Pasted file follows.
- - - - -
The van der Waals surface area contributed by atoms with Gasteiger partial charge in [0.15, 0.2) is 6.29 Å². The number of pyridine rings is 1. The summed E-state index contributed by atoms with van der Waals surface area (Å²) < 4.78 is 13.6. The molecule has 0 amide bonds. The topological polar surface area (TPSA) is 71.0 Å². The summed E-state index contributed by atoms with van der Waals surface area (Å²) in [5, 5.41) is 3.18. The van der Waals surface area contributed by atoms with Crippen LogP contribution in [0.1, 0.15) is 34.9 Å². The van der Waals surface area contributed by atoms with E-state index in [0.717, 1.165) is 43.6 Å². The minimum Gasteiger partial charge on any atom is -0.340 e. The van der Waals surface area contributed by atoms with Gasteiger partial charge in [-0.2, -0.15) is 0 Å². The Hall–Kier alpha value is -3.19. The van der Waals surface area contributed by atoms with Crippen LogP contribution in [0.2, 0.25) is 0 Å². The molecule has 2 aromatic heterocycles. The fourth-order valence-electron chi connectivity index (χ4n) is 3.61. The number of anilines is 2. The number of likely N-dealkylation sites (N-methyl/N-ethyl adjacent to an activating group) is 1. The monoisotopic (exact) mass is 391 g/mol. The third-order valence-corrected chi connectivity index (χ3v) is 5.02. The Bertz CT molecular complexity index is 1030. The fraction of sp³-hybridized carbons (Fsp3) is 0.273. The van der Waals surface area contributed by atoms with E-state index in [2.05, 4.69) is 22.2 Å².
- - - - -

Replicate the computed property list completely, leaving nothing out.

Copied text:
The van der Waals surface area contributed by atoms with Gasteiger partial charge in [0.15, 0.2) is 6.29 Å². The number of pyridine rings is 1. The summed E-state index contributed by atoms with van der Waals surface area (Å²) < 4.78 is 13.6. The molecule has 0 amide bonds. The topological polar surface area (TPSA) is 71.0 Å². The summed E-state index contributed by atoms with van der Waals surface area (Å²) in [5, 5.41) is 3.18. The van der Waals surface area contributed by atoms with Crippen LogP contribution in [0.1, 0.15) is 34.9 Å². The van der Waals surface area contributed by atoms with E-state index in [0.717, 1.165) is 43.6 Å². The minimum Gasteiger partial charge on any atom is -0.340 e. The van der Waals surface area contributed by atoms with Gasteiger partial charge in [-0.2, -0.15) is 0 Å². The Hall–Kier alpha value is -3.19. The van der Waals surface area contributed by atoms with Crippen LogP contribution in [0.2, 0.25) is 0 Å². The molecule has 2 aromatic heterocycles. The fourth-order valence-electron chi connectivity index (χ4n) is 3.61. The number of anilines is 2. The number of likely N-dealkylation sites (N-methyl/N-ethyl adjacent to an activating group) is 1. The monoisotopic (exact) mass is 391 g/mol. The third-order valence-corrected chi connectivity index (χ3v) is 5.02. The Bertz CT molecular complexity index is 1030. The fraction of sp³-hybridized carbons (Fsp3) is 0.273. The van der Waals surface area contributed by atoms with E-state index in [2.05, 4.69) is 22.2 Å².